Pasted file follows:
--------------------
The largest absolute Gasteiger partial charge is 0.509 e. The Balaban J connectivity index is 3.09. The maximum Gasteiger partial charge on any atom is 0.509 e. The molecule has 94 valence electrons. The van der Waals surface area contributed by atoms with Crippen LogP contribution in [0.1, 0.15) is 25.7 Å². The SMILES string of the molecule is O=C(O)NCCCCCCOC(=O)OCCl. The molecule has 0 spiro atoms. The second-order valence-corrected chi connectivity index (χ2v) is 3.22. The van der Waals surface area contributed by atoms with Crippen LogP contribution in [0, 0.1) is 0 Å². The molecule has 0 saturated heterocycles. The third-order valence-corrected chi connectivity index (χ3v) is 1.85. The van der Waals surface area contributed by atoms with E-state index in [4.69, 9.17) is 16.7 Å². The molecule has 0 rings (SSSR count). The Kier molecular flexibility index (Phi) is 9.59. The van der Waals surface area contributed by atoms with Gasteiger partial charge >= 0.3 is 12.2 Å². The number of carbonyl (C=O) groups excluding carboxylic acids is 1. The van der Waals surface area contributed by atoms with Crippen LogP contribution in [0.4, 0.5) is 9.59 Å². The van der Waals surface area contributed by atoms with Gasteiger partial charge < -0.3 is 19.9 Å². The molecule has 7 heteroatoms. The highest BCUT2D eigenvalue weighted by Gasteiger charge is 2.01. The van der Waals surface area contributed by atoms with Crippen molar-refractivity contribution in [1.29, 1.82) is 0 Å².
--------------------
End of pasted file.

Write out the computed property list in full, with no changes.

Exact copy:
The largest absolute Gasteiger partial charge is 0.509 e. The Balaban J connectivity index is 3.09. The maximum Gasteiger partial charge on any atom is 0.509 e. The molecule has 94 valence electrons. The van der Waals surface area contributed by atoms with Crippen LogP contribution in [0.1, 0.15) is 25.7 Å². The SMILES string of the molecule is O=C(O)NCCCCCCOC(=O)OCCl. The molecule has 0 spiro atoms. The second-order valence-corrected chi connectivity index (χ2v) is 3.22. The van der Waals surface area contributed by atoms with Crippen LogP contribution in [0, 0.1) is 0 Å². The molecule has 0 saturated heterocycles. The third-order valence-corrected chi connectivity index (χ3v) is 1.85. The van der Waals surface area contributed by atoms with E-state index in [4.69, 9.17) is 16.7 Å². The molecule has 0 rings (SSSR count). The Kier molecular flexibility index (Phi) is 9.59. The van der Waals surface area contributed by atoms with Gasteiger partial charge >= 0.3 is 12.2 Å². The number of carbonyl (C=O) groups excluding carboxylic acids is 1. The van der Waals surface area contributed by atoms with Crippen LogP contribution in [0.4, 0.5) is 9.59 Å². The van der Waals surface area contributed by atoms with Gasteiger partial charge < -0.3 is 19.9 Å². The molecule has 7 heteroatoms. The highest BCUT2D eigenvalue weighted by Gasteiger charge is 2.01. The van der Waals surface area contributed by atoms with Crippen molar-refractivity contribution in [1.29, 1.82) is 0 Å².